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Sunday Express (UK national paper) 19 July 1992


by Jay Krem

Hollywood's biggest stars are among a new band of missionaries preaching
the gospel of a bizarre mind control cult.

When Tom Cruise and his wife Nicole Kidman emerge from their limousine for
the royal premiere of Far and Away later this month they will personify
everything that is glamorous about Hollywood.
	They are young, talented and wealthy, the hottest double act since
Bogart and Bacall.
	But Tom's smiles for the crowd are not those of self-congratulation.
He feels he owes all his success to the Church of Scientology.
	He is one of the host of new believers in Hollywood who, failing
to find what they need in conventional spirituality, have turned to the
religion of the stars.

	In place of hedonism, there is now a strange piety for a sect that
was once labelled in the British High Court "obnoxious, corrupt, sinister
and dangerous."

	The message never made it back to those who live their lives on
the silver screen. John Travolta, Sharon Stone, Mimi Rogers, Shirley
Maclaine, Kirstie Alley, Demi Moore and Emilio Estevez are all proud to be

Back in 1955, its founder, the late science fiction novelist L. Ron
Hubbard, wrote: "Artists play an enormous role in creating tomorrow's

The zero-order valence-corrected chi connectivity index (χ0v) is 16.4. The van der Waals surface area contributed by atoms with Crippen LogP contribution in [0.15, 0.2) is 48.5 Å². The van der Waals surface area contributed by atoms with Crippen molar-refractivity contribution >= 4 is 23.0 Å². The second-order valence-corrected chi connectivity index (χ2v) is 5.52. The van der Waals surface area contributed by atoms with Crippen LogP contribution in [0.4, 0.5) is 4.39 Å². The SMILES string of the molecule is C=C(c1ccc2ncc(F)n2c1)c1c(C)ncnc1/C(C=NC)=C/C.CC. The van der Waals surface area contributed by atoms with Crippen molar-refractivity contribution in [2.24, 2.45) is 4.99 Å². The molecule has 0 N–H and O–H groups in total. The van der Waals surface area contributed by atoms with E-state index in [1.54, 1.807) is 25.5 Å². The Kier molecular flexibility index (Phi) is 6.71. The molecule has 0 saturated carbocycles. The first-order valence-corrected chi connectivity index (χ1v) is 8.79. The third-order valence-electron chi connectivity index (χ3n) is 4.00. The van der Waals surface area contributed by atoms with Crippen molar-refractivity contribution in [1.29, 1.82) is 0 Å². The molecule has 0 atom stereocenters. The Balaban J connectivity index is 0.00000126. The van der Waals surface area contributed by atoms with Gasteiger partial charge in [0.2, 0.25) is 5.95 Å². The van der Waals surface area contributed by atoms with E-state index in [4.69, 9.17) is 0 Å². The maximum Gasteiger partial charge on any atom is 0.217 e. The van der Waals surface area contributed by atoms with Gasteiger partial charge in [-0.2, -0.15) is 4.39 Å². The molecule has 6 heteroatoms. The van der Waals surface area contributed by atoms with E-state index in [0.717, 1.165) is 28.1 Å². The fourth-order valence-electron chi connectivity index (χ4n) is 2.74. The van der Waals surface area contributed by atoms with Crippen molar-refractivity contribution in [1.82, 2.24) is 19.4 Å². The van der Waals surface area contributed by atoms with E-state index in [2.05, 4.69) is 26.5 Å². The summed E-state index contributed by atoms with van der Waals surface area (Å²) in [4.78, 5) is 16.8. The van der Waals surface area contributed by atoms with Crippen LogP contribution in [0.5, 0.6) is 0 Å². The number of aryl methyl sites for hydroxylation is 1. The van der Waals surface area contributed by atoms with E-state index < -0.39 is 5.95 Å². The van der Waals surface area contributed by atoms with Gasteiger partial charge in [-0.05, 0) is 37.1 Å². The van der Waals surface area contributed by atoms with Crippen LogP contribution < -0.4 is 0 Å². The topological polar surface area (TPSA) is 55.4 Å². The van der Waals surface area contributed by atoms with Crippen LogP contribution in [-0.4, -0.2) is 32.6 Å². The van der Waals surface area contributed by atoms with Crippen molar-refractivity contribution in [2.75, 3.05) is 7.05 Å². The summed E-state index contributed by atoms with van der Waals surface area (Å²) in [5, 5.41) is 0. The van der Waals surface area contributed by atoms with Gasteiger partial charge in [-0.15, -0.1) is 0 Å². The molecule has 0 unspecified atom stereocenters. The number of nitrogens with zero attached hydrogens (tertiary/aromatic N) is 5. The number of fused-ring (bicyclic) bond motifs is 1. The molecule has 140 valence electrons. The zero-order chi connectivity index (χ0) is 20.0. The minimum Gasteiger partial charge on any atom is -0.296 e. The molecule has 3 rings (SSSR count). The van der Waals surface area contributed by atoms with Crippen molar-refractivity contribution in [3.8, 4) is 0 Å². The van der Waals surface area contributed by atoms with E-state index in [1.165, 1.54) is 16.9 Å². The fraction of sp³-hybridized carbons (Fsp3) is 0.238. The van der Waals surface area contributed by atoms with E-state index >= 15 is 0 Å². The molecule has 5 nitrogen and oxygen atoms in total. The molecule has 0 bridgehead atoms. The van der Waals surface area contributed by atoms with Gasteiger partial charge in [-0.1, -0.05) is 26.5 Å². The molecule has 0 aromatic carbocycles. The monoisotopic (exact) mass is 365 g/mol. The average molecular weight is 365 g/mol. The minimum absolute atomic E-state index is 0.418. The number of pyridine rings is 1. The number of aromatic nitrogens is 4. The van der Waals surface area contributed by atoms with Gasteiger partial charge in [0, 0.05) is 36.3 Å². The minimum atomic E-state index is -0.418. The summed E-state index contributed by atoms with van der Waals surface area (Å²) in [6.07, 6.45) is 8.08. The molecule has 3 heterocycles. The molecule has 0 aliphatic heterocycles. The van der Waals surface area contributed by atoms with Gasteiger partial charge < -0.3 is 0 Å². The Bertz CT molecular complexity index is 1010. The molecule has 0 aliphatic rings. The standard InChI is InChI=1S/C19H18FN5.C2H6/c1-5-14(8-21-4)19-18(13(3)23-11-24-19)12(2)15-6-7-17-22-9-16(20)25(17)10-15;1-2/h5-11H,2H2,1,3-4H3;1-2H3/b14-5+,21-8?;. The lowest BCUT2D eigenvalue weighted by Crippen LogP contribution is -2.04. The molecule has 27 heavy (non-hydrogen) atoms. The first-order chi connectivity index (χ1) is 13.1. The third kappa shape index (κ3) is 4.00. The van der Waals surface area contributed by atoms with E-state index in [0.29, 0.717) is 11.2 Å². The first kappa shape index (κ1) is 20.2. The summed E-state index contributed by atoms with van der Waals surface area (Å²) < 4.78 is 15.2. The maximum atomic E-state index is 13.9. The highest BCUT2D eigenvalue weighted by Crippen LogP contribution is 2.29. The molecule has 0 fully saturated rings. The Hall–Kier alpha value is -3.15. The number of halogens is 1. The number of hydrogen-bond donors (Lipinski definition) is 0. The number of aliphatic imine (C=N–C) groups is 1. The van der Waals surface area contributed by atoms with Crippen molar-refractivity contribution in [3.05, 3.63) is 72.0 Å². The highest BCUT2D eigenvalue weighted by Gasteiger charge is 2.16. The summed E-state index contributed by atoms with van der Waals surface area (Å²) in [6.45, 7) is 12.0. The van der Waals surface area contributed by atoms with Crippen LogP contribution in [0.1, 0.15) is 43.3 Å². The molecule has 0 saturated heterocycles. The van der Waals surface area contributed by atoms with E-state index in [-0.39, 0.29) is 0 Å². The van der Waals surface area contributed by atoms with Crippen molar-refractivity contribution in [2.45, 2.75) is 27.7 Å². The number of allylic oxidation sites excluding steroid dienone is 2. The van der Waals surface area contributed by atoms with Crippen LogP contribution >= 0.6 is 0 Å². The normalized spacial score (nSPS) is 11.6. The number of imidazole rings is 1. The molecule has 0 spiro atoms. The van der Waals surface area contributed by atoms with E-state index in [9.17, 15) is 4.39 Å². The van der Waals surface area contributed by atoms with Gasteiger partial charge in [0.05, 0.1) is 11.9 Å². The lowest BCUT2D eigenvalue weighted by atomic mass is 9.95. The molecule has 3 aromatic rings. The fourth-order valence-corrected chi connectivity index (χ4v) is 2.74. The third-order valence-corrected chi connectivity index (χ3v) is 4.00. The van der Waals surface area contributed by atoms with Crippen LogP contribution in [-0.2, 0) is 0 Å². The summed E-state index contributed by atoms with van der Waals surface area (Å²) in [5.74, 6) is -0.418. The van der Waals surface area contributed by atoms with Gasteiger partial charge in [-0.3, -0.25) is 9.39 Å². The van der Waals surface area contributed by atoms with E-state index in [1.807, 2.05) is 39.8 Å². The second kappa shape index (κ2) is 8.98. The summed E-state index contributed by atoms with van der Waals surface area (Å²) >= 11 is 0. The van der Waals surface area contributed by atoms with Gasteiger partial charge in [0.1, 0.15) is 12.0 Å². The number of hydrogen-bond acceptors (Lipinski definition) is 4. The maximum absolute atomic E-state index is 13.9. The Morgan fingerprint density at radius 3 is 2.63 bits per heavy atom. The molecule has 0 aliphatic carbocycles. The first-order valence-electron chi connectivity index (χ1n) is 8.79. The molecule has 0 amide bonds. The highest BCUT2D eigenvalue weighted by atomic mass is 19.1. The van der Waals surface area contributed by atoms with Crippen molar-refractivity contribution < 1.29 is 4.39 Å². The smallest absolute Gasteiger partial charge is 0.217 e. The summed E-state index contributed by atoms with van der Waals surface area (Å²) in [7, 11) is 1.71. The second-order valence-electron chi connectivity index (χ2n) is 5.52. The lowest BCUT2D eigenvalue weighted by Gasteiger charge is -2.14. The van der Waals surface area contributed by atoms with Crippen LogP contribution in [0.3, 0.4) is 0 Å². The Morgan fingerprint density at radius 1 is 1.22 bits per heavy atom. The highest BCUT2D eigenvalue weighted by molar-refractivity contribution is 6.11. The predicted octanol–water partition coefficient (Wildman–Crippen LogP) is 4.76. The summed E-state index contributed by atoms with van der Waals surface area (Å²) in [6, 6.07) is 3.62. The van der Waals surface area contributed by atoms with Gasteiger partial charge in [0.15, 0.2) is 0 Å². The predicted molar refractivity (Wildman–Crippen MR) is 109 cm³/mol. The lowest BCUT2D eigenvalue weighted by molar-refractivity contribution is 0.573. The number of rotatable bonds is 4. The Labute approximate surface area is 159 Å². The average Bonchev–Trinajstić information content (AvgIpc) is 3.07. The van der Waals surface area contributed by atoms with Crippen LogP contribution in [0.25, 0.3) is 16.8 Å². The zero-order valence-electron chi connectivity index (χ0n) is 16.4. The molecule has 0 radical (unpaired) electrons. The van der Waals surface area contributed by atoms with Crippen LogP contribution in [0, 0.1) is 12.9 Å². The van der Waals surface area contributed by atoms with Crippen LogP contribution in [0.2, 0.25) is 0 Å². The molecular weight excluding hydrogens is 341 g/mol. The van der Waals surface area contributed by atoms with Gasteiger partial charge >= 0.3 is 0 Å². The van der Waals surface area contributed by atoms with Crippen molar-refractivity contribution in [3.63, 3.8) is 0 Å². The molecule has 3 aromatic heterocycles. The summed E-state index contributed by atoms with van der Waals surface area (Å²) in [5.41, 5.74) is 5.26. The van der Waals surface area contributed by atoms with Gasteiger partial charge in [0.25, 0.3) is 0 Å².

In Los Angeles, a city built on professional angst, Scientology
has cashed in on the fragile ego of the celebrity, stressing the
importance of the individual rather than the society.
	That is perhaps the nub of its appeal to self-obsessed and
artistic personalities.
	They join a long line of show business people like Placido Domingo
Jr. Linda (star of The Exorcist) Blair, Sonny Bono, Priscilla Presley and
daughter Lisa Marie.
	Though most won't discuss the church, some, like Cruise, have
become outspoken supporter. Introduced to the sect by ex-wife Mimi Rogers,
Cruise says Scientology helps members gain more control over their lives.
In an interview with Rolling Stone magazine two months ago, he described
how it had helped him overcome problems in his career.
	"It gives me tools to use to be the person I want to be and
explore the areas I want to explore as an artist," he said.
	Though mention of the word "cult" may conjure up images of lost